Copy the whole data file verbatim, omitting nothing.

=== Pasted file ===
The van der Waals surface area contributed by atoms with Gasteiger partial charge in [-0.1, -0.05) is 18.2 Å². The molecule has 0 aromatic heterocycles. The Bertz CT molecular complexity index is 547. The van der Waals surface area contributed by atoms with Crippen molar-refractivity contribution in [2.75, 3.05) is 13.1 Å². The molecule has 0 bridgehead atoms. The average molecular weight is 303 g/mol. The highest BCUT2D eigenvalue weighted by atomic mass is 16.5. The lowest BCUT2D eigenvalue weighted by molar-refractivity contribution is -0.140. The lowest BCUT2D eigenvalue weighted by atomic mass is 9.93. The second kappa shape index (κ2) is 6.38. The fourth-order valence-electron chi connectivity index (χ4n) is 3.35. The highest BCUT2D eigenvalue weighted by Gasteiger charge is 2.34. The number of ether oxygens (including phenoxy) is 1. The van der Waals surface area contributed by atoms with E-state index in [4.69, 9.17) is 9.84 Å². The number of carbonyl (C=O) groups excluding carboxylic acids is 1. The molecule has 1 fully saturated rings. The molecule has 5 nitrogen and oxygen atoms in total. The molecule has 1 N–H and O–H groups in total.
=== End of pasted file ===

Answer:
The van der Waals surface area contributed by atoms with Gasteiger partial charge in [-0.1, -0.05) is 18.2 Å². The molecule has 0 aromatic heterocycles. The Bertz CT molecular complexity index is 547. The van der Waals surface area contributed by atoms with Crippen molar-refractivity contribution in [2.75, 3.05) is 13.1 Å². The molecule has 0 bridgehead atoms. The average molecular weight is 303 g/mol. The highest BCUT2D eigenvalue weighted by atomic mass is 16.5. The lowest BCUT2D eigenvalue weighted by molar-refractivity contribution is -0.140. The lowest BCUT2D eigenvalue weighted by atomic mass is 9.93. The second kappa shape index (κ2) is 6.38. The fourth-order valence-electron chi connectivity index (χ4n) is 3.35. The highest BCUT2D eigenvalue weighted by Gasteiger charge is 2.34. The number of ether oxygens (including phenoxy) is 1. The van der Waals surface area contributed by atoms with E-state index in [4.69, 9.17) is 9.84 Å². The number of carbonyl (C=O) groups excluding carboxylic acids is 1. The molecule has 1 fully saturated rings. The molecule has 5 nitrogen and oxygen atoms in total. The molecule has 1 N–H and O–H groups in total.